School officials met with state legislators Thursday and asked them to increase funding for schools.
In the past two years, the county has been hit with $3.7 million in austerity reductions, money that local taxpayers have had to subsidize to keep teachers employed and programs going, Columbia County School Superintendent Tommy Price said.
"I wanted you to see how hard it has hit us, and we've tried to absorb it without kicking anybody off or cutting any programs," he told the county's local legislative delegation. "Under education reform, there were to be reviews of funding every three years and it's not happening, the disparity grows."
Price said the state was not supplying adequate funds to meet requirements of such things as transportation, enrichment teachers, instructional supplies and textbooks or system operations.
He also asked the legislators to strengthen the Public School Employees Retirement System, which helps employees such as school custodians, bus drivers and lunchroom workers. Each month,it pays each retiree $12.75 times the number of years worked. Columbia County has a matching annuity program.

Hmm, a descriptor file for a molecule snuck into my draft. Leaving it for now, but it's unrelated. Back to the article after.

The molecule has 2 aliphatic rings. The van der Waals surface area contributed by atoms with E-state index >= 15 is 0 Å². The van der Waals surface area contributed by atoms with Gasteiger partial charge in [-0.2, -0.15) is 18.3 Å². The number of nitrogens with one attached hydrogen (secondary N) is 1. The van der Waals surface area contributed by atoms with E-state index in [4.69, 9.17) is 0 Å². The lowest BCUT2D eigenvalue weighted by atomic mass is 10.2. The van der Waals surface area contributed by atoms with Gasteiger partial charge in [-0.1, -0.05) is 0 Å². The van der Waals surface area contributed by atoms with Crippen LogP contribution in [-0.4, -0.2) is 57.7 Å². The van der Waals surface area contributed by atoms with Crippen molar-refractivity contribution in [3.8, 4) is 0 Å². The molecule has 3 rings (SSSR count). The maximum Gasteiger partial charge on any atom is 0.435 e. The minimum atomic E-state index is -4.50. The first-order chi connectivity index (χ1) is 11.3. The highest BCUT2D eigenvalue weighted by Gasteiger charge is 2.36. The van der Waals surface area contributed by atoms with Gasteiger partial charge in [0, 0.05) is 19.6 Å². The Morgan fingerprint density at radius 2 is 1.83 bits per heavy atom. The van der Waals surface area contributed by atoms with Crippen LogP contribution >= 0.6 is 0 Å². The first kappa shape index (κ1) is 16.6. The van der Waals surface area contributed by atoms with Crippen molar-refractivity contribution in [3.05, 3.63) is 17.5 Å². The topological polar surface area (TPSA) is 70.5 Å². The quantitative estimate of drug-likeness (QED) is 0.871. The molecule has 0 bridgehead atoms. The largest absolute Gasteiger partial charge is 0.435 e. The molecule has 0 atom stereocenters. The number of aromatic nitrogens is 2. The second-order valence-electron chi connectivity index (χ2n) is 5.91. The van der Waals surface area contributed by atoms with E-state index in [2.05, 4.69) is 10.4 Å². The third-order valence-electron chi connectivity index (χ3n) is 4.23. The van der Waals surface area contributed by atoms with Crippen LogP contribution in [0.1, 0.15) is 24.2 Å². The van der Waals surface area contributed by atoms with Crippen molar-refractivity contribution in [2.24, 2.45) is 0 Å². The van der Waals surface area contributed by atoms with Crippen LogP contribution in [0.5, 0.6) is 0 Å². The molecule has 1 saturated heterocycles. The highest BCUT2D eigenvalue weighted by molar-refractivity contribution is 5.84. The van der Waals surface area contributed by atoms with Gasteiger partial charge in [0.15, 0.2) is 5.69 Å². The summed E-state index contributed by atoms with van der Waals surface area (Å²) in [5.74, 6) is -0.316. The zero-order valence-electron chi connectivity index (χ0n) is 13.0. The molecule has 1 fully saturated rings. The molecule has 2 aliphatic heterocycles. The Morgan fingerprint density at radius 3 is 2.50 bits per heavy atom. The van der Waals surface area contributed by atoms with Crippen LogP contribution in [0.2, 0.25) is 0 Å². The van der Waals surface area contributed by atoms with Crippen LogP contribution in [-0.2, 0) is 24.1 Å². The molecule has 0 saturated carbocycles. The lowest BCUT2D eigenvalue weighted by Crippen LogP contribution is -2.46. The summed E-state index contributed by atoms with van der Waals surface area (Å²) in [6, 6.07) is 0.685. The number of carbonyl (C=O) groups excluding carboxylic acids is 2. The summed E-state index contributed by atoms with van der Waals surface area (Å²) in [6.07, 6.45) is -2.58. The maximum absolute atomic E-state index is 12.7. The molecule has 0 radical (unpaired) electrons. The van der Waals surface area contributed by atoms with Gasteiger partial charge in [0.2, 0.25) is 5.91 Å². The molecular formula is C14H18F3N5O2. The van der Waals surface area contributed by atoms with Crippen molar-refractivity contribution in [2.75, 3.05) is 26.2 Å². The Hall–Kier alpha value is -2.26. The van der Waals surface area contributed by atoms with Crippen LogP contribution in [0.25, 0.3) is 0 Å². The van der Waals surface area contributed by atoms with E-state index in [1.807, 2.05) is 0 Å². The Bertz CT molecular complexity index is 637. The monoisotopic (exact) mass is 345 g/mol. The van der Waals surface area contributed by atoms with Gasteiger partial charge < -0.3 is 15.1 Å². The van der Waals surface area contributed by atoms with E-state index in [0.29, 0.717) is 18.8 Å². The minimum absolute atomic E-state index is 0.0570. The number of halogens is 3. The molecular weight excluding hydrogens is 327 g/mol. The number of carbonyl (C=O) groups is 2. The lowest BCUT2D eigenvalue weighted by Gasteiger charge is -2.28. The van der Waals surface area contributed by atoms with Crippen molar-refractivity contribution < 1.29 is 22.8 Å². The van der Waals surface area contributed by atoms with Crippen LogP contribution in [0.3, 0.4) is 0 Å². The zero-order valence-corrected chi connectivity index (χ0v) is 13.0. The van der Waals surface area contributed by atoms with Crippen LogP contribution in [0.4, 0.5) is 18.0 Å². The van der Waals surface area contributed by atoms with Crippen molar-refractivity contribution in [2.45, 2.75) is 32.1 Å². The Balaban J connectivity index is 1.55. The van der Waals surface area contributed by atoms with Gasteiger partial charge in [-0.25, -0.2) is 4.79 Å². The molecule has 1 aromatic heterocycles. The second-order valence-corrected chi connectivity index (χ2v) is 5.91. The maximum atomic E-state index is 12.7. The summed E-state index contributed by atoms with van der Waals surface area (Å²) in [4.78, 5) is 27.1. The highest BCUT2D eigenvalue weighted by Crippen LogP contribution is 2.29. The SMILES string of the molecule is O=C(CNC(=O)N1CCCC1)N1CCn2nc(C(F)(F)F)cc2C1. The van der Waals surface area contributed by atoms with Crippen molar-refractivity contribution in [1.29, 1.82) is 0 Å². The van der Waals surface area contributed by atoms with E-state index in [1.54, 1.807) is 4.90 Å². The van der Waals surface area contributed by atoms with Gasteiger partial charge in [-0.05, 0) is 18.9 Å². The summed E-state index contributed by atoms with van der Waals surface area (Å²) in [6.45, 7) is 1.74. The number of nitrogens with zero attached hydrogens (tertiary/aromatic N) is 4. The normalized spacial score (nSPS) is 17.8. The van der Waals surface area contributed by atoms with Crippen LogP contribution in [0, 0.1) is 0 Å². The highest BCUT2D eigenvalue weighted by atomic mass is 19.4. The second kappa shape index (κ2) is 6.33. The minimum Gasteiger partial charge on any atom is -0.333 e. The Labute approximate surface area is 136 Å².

Sen. Don Cheek, R-Augusta, said he remembers when the program began that there was a commitment to increase the amount by 50 cents each year, which hasn't happened.
"It's a new program, it's underfunded and we know it," he said.
Though Sen. Joey Brush, R-Appling, has said it is likely that class-size reductions mandated by education reform will not be fully implemented because of budget constraints this year, Price asked him to take it a step further.
"With a growing system like this one, if one child walks in in February, you've got to disrupt that class to create a new one. No one wants that - not the parents, not the students," Price said.
He asked the legislators to consider setting a cutoff date on class-size requirements, relaxing restrictions after the first official pupil count in October.
Brush asked board members to draft a related resolution so the delegation could be armed for the fight during the upcoming legislative session.
"I think we are willing to step out there again and fight that battle," Brush said. "The money is just not there. A lot of systems are not in as good a shape as we are, and they couldn't do it anyway."
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